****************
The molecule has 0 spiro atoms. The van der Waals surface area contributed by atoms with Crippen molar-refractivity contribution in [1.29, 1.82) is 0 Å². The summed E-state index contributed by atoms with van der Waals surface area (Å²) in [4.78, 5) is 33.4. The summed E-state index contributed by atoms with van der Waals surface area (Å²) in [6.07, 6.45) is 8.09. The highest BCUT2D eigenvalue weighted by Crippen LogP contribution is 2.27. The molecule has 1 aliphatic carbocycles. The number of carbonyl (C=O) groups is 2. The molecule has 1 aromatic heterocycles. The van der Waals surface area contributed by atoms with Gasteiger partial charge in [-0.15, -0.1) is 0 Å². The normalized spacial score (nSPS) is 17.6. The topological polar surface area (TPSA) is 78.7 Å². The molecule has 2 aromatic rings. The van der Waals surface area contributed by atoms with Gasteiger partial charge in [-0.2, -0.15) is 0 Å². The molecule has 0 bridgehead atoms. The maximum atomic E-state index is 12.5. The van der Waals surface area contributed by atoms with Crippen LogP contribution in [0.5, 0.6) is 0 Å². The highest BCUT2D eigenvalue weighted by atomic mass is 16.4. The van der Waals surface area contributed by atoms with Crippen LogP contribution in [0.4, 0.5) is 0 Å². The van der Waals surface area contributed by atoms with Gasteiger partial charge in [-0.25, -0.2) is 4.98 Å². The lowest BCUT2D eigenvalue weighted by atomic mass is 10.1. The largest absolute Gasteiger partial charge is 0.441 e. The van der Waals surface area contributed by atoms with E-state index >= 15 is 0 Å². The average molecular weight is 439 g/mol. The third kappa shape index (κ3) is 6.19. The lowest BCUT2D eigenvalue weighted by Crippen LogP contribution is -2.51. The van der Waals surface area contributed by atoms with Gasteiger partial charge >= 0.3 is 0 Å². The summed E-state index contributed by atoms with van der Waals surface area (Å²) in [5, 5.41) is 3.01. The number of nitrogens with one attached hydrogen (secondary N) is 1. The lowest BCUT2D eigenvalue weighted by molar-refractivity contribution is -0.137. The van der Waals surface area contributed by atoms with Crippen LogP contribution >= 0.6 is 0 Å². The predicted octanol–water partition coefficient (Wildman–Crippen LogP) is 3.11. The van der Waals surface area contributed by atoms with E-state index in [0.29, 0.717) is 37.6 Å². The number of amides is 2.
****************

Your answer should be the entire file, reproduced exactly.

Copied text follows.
The molecule has 0 spiro atoms. The van der Waals surface area contributed by atoms with Crippen molar-refractivity contribution in [1.29, 1.82) is 0 Å². The summed E-state index contributed by atoms with van der Waals surface area (Å²) in [4.78, 5) is 33.4. The summed E-state index contributed by atoms with van der Waals surface area (Å²) in [6.07, 6.45) is 8.09. The highest BCUT2D eigenvalue weighted by Crippen LogP contribution is 2.27. The molecule has 1 aliphatic carbocycles. The number of carbonyl (C=O) groups is 2. The molecule has 1 aromatic heterocycles. The van der Waals surface area contributed by atoms with Gasteiger partial charge in [-0.15, -0.1) is 0 Å². The normalized spacial score (nSPS) is 17.6. The topological polar surface area (TPSA) is 78.7 Å². The molecule has 2 aromatic rings. The van der Waals surface area contributed by atoms with Gasteiger partial charge in [-0.2, -0.15) is 0 Å². The molecule has 0 bridgehead atoms. The maximum atomic E-state index is 12.5. The van der Waals surface area contributed by atoms with Crippen LogP contribution in [0.5, 0.6) is 0 Å². The highest BCUT2D eigenvalue weighted by atomic mass is 16.4. The van der Waals surface area contributed by atoms with Crippen LogP contribution in [0.4, 0.5) is 0 Å². The van der Waals surface area contributed by atoms with Gasteiger partial charge in [-0.25, -0.2) is 4.98 Å². The lowest BCUT2D eigenvalue weighted by atomic mass is 10.1. The largest absolute Gasteiger partial charge is 0.441 e. The van der Waals surface area contributed by atoms with E-state index >= 15 is 0 Å². The average molecular weight is 439 g/mol. The third kappa shape index (κ3) is 6.19. The lowest BCUT2D eigenvalue weighted by Crippen LogP contribution is -2.51. The van der Waals surface area contributed by atoms with Gasteiger partial charge >= 0.3 is 0 Å². The summed E-state index contributed by atoms with van der Waals surface area (Å²) in [5, 5.41) is 3.01. The number of nitrogens with one attached hydrogen (secondary N) is 1. The lowest BCUT2D eigenvalue weighted by molar-refractivity contribution is -0.137. The van der Waals surface area contributed by atoms with Crippen LogP contribution >= 0.6 is 0 Å². The predicted octanol–water partition coefficient (Wildman–Crippen LogP) is 3.11. The van der Waals surface area contributed by atoms with E-state index in [0.29, 0.717) is 37.6 Å². The number of amides is 2.